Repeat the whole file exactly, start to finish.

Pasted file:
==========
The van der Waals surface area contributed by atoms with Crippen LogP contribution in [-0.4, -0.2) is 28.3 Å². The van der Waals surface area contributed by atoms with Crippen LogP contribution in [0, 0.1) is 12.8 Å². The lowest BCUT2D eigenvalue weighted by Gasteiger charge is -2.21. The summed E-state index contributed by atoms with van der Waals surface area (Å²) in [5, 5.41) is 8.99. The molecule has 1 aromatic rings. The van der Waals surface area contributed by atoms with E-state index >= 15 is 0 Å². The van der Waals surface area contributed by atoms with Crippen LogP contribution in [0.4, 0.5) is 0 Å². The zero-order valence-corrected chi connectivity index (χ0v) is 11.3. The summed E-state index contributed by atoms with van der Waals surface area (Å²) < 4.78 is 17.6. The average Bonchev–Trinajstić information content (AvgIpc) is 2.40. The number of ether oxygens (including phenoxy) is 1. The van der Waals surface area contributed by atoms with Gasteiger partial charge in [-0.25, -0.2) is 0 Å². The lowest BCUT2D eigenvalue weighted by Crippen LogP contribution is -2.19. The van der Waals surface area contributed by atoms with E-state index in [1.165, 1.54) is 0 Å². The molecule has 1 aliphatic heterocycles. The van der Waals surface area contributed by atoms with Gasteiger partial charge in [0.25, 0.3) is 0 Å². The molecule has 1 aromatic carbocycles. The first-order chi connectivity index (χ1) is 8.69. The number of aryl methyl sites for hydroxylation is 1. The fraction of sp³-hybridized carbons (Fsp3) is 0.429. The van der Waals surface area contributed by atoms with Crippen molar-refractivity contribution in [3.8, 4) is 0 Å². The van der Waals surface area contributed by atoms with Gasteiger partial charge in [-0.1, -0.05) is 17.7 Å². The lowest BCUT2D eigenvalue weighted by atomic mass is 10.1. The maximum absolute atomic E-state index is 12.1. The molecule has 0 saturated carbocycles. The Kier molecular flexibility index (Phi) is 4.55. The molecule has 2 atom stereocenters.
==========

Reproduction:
The van der Waals surface area contributed by atoms with Crippen LogP contribution in [-0.4, -0.2) is 28.3 Å². The van der Waals surface area contributed by atoms with Crippen LogP contribution in [0, 0.1) is 12.8 Å². The lowest BCUT2D eigenvalue weighted by Gasteiger charge is -2.21. The summed E-state index contributed by atoms with van der Waals surface area (Å²) in [5, 5.41) is 8.99. The molecule has 1 aromatic rings. The van der Waals surface area contributed by atoms with E-state index >= 15 is 0 Å². The van der Waals surface area contributed by atoms with Crippen LogP contribution in [0.4, 0.5) is 0 Å². The zero-order valence-corrected chi connectivity index (χ0v) is 11.3. The summed E-state index contributed by atoms with van der Waals surface area (Å²) < 4.78 is 17.6. The average Bonchev–Trinajstić information content (AvgIpc) is 2.40. The number of ether oxygens (including phenoxy) is 1. The van der Waals surface area contributed by atoms with Gasteiger partial charge in [-0.25, -0.2) is 0 Å². The lowest BCUT2D eigenvalue weighted by Crippen LogP contribution is -2.19. The van der Waals surface area contributed by atoms with E-state index in [1.165, 1.54) is 0 Å². The molecule has 1 aliphatic heterocycles. The van der Waals surface area contributed by atoms with Gasteiger partial charge in [0.25, 0.3) is 0 Å². The molecule has 1 aromatic carbocycles. The first-order chi connectivity index (χ1) is 8.69. The number of aryl methyl sites for hydroxylation is 1. The fraction of sp³-hybridized carbons (Fsp3) is 0.429. The van der Waals surface area contributed by atoms with Crippen molar-refractivity contribution in [3.8, 4) is 0 Å². The van der Waals surface area contributed by atoms with Gasteiger partial charge in [-0.1, -0.05) is 17.7 Å². The lowest BCUT2D eigenvalue weighted by atomic mass is 10.1. The maximum absolute atomic E-state index is 12.1. The molecule has 0 saturated carbocycles. The Kier molecular flexibility index (Phi) is 4.55. The molecule has 2 atom stereocenters.